I would urge first-time readers to stick with the novel at least until page 64, where they will be directed to end note 24, the filmography of J.O. Incandenza (I will not even discuss the idea of not reading the end notes, which are essential to the text). This filmography helps to outline the plot’s themes and the themes’ plots—albeit obliquely. And readers who make it to the filmography and find nothing to compel them further into the text should feel okay about abandoning the book at that point.

Two final notes before I close out this (unintentionally too-long) note:

There are many, many guides and discussions to IJ online and elsewhere. Do you really need them? I don’t know—but my intuition is that you’d probably do fine without them. Maybe reread Hamlet’s monologue from the beginning of Act V, but don’t dwell too much on the relationship between entertainment and death. All you really need is a good dictionary. (And, by the way, IJ is an ideal read for an electronic device—the end notes are hyperlinked, and you can easily look up words as you read).

—and—

Infinite Jest is a rhetorical/aesthetic experience, not a plot.

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9 thoughts on “A brief note to readers new to Infinite Jest (and a very incomplete list of motifs in the novel)”

  1. Do you think as authors tend to multiple their little p small plots in favor of obscuring of obfuscating the big P Plot, then the book tends to become more of a rhetorical and aesthetic experience as you said? Like is that a symptom of Modernist/Post Modernist novels? At least ones that favor a lot of small plots in favor of a big plot.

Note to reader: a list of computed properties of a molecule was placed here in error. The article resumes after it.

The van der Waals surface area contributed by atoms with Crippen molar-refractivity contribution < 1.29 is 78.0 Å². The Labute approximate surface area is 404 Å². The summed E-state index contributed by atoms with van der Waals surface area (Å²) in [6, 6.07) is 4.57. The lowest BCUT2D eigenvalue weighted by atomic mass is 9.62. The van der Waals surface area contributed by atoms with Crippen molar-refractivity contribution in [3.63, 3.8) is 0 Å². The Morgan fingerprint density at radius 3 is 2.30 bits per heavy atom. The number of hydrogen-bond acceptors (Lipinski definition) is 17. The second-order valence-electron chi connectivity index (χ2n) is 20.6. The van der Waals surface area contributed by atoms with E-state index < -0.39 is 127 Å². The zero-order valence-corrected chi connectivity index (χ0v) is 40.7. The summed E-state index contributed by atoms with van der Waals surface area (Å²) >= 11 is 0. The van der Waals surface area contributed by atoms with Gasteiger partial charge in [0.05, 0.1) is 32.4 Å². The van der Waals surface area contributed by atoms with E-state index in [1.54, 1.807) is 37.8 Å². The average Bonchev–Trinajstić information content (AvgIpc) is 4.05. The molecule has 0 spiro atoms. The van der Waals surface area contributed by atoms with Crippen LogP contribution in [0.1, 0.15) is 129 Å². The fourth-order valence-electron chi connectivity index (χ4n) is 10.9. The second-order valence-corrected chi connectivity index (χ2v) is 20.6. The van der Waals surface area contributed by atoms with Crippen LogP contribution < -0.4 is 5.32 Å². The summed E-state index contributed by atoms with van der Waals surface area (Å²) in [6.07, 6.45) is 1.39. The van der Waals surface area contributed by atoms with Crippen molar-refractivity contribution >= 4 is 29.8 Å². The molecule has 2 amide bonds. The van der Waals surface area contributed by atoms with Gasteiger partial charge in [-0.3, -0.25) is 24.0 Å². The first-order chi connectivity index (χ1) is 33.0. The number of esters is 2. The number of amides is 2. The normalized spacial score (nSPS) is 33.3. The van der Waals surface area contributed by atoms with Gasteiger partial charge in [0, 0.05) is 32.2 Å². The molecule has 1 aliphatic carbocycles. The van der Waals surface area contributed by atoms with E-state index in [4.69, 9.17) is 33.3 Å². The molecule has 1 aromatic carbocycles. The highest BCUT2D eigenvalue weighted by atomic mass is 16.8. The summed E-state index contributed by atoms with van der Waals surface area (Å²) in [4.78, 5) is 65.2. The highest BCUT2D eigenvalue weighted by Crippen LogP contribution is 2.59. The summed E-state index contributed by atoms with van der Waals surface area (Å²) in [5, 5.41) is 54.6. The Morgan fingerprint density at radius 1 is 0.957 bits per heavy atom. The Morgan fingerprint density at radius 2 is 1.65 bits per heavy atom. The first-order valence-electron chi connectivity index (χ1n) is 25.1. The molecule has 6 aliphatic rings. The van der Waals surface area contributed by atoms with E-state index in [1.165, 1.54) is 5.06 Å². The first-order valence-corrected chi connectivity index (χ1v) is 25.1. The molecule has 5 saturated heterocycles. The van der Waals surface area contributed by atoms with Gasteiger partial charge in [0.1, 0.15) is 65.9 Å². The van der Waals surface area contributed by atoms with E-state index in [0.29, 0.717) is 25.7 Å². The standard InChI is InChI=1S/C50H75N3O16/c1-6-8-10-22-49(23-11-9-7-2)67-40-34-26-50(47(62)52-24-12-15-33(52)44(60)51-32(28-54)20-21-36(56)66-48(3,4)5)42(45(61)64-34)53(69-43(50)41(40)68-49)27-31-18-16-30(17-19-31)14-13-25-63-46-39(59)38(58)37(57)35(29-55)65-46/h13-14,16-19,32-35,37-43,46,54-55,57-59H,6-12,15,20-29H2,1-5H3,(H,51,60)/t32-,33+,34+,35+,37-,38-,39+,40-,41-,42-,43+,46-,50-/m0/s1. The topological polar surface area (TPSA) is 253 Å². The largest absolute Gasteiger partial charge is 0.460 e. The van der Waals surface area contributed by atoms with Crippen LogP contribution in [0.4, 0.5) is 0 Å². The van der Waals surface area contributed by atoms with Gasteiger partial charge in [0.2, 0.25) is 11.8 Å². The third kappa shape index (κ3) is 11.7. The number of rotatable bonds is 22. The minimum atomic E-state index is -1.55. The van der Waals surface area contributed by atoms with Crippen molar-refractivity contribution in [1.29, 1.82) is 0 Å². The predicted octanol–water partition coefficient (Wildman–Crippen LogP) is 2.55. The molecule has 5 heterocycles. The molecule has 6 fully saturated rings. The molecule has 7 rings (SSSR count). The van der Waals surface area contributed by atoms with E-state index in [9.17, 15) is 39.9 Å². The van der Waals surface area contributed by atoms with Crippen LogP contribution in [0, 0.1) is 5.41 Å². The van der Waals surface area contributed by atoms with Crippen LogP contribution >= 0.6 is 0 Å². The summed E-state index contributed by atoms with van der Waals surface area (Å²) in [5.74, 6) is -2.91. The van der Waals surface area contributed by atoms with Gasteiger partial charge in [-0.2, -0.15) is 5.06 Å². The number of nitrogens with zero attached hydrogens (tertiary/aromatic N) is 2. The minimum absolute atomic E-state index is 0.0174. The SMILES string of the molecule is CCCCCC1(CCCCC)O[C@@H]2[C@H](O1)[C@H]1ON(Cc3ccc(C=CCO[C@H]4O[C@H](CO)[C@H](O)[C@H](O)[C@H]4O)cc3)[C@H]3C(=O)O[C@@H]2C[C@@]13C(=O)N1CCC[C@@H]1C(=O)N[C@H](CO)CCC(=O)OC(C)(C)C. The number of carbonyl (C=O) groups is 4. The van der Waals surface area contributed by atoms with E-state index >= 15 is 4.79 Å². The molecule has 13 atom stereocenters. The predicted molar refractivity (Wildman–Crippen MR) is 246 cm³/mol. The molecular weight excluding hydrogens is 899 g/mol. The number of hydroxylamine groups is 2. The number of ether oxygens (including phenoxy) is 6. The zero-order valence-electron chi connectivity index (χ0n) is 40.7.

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    1. I think that’s a really productive question to ask without one simple answer. My favorite types of plots are picaresque — the “one damn thing after another” kind of book, where it’s never quite clear if there’s a Big P plot looming on the horizon—these books are in a sense all movement—plot as propulsion. I’m thinking here of Blood Meridian or Candide or even (arguably) The Hobbit. (Okay, all those books have Big P plots, but they aren’t necessarily “plotty” in the same way that, say, a Victorian novel or even American Renaissance novel is, where there’s some big reveal, some Big Secret that Outs. The point here, to try to answer your question, is that I enjoy these novels aesthetically (I enjoy the themes and ideas of course, which are part of the aesthetics)—but I enjoy them outside of the plot. And a novel like Infinite Jest or Gravity’s Rainbow or DeLillo’s Underword or Sebald’s The Rings of Saturn or Bolano’s 2666—a novel full of digressions, asides, riffs, little p plots, etc.—these novels do have plots, they do have “stories” but to access those plots is, at least in my estimation, an aesthetic experience on the readers part. I’m actually really racking my brain right now to think of the last novel I read that *wasn’t* digressive, metatextual, etc.—even the monologue novels of Thomas Bernhard and Roberto Bolano are full of storytelling flights, etc. The only thing I can think of right now are Denis Johnson’s last two novels, Train Dreams and The Laughing Monsters, which are fairly linear, big P plot novels—and I enjoyed them both aesthetically, I suppose, which as I type it I think, “How else would you enjoy it?” But I suppose many readers read for “the story,” or, worse (again, in my estimation) for the “lesson” or (social/cultural) “message” of the novel.